"Nature always wears the colors of the spirit."
Ralph Waldo Emerson
A curved room of redwood trees is among my first recollections of being outside the city and in nature. We called it a room, a meeting place for the three of us: my younger brother, our friend, and me.
From San Francisco, our parents drove 60 miles and entered the beauty and calm of the Russian River countryside in northern California.
Each summer, we made our way to "the river" to join our friends at their countryside cabin, sometimes for several days, sometimes for a week or more. The outside was our living space, our living room. First thing each morning, we ate our breakfast at the patio table under the trellis. Then, we spent a short while across the street, playing in our room surrounded by the trees. After lunch and after the fog lifted, we found our way to the river, slipped on our inner tubes and paddled out to the demarcation rope, separating shallow from deep. Returning home, we showered, ate dinner, played cards or board games - all outside - then went to bed, telling each other scary stories before we slept.
Those innocent days spent outdoors, with trees, and shrubs - with insects, lizards, with bees and ants - with dirt on our knees, in our hair, covering our clothes, introduced me to nature. Her rhythms of sun and moon, of wind and fog, of long summer days and cool nights, left an indelibly etched mark on me.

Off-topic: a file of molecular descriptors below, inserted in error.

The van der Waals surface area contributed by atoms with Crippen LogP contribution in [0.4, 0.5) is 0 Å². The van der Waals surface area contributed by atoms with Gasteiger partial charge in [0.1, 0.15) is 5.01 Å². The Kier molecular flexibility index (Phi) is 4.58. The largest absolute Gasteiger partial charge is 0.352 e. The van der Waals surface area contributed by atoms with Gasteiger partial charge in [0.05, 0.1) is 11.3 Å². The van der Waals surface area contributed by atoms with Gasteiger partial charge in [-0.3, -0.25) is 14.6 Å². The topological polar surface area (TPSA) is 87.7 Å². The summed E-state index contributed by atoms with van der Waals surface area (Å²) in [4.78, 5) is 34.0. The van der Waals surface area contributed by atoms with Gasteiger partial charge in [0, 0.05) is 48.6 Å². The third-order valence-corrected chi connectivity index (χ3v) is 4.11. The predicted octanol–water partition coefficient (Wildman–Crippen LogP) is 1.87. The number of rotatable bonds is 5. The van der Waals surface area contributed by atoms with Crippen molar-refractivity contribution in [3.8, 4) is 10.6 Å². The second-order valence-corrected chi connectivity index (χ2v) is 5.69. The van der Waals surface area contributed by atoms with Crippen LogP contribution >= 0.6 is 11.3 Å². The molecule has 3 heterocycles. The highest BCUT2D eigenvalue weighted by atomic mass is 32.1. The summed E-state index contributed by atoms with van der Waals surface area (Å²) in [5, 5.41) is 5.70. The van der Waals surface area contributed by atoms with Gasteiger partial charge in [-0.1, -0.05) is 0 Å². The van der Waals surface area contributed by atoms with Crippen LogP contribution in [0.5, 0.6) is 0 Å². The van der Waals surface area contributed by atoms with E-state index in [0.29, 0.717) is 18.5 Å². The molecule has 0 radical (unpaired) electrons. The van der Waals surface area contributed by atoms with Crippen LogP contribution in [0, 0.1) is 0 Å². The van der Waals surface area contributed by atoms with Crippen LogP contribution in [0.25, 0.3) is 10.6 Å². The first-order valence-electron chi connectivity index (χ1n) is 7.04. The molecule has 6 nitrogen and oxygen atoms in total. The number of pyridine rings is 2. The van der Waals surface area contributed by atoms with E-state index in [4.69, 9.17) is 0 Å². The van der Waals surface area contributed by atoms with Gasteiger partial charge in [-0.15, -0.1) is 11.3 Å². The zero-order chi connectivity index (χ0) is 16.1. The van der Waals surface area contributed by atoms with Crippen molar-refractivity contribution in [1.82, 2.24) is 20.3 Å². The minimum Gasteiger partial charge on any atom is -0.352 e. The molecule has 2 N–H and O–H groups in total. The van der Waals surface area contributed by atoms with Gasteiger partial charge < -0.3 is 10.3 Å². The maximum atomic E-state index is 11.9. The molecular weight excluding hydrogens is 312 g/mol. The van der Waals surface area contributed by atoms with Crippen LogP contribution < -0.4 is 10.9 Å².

Recently, while walking through Ganna Walska Lotusland (Montecito, California), I felt much the same as when I was a child. One cannot walk Ms. Walska's garden paths without experiencing her passion, joy and playfulness.
Our small Silverlake garden, although restrained and simple, is our microcosm of nature. Although we manicure our plants, periodically, we also permit our garden to grow and develop as naturally as possible. We feed and water, plant each specimen where it does best, and make allowances for happy accidents. At the peak of summer, our garden vibrates with alive-energy. This is what I felt at Lotusland. This is what I feel in our own garden.
Personal gardens are what they are because of their designers and custodians. Ms. Walska was wonderfully animated and unafraid of dazzle - in her dress, her personality and her garden. Our garden reflects our simplicity, our quiet. Primal nature reflects the wild tendencies of Mother Nature. She is calm or energetic, gentle or strong. She is filled with light or darkness. These dualities exist in all gardens.